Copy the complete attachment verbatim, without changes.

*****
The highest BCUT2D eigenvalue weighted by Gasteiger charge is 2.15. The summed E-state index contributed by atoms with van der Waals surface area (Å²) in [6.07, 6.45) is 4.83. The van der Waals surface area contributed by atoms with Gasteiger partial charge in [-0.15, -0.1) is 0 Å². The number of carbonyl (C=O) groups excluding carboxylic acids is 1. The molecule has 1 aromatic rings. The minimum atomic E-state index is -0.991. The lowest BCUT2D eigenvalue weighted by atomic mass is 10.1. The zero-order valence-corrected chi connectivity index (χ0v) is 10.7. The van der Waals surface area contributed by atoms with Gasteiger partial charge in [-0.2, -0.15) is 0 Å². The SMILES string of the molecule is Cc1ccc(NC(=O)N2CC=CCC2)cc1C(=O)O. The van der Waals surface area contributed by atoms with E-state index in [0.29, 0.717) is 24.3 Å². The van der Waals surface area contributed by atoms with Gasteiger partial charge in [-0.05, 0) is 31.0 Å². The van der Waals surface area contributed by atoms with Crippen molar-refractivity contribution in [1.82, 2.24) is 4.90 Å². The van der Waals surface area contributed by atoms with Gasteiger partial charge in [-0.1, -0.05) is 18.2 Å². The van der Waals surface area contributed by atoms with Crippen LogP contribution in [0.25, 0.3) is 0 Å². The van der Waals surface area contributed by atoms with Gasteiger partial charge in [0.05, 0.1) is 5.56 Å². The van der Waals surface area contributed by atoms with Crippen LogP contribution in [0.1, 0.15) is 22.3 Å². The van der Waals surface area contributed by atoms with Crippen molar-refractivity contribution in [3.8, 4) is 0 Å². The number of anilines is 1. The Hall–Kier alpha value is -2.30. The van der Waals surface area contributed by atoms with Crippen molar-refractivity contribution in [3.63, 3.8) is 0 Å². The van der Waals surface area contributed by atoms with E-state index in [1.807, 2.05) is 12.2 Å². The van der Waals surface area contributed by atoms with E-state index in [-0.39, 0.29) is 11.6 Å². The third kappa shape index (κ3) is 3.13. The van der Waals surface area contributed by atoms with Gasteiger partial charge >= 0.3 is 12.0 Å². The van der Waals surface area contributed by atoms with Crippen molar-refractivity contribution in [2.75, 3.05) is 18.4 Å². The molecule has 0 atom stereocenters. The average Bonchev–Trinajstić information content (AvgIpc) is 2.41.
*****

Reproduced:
The highest BCUT2D eigenvalue weighted by Gasteiger charge is 2.15. The summed E-state index contributed by atoms with van der Waals surface area (Å²) in [6.07, 6.45) is 4.83. The van der Waals surface area contributed by atoms with Gasteiger partial charge in [-0.15, -0.1) is 0 Å². The number of carbonyl (C=O) groups excluding carboxylic acids is 1. The molecule has 1 aromatic rings. The minimum atomic E-state index is -0.991. The lowest BCUT2D eigenvalue weighted by atomic mass is 10.1. The zero-order valence-corrected chi connectivity index (χ0v) is 10.7. The van der Waals surface area contributed by atoms with Gasteiger partial charge in [-0.2, -0.15) is 0 Å². The SMILES string of the molecule is Cc1ccc(NC(=O)N2CC=CCC2)cc1C(=O)O. The van der Waals surface area contributed by atoms with E-state index in [0.29, 0.717) is 24.3 Å². The van der Waals surface area contributed by atoms with Gasteiger partial charge in [-0.05, 0) is 31.0 Å². The van der Waals surface area contributed by atoms with Crippen molar-refractivity contribution in [1.82, 2.24) is 4.90 Å². The van der Waals surface area contributed by atoms with Gasteiger partial charge in [-0.1, -0.05) is 18.2 Å². The van der Waals surface area contributed by atoms with Crippen LogP contribution in [0.25, 0.3) is 0 Å². The van der Waals surface area contributed by atoms with Gasteiger partial charge in [0.05, 0.1) is 5.56 Å². The van der Waals surface area contributed by atoms with Crippen LogP contribution in [0.1, 0.15) is 22.3 Å². The van der Waals surface area contributed by atoms with Crippen molar-refractivity contribution in [3.8, 4) is 0 Å². The number of anilines is 1. The Hall–Kier alpha value is -2.30. The van der Waals surface area contributed by atoms with Crippen molar-refractivity contribution in [3.63, 3.8) is 0 Å². The van der Waals surface area contributed by atoms with E-state index in [1.807, 2.05) is 12.2 Å². The van der Waals surface area contributed by atoms with E-state index in [-0.39, 0.29) is 11.6 Å². The third kappa shape index (κ3) is 3.13. The van der Waals surface area contributed by atoms with Gasteiger partial charge >= 0.3 is 12.0 Å². The van der Waals surface area contributed by atoms with Crippen molar-refractivity contribution in [2.75, 3.05) is 18.4 Å². The molecule has 0 atom stereocenters. The average Bonchev–Trinajstić information content (AvgIpc) is 2.41.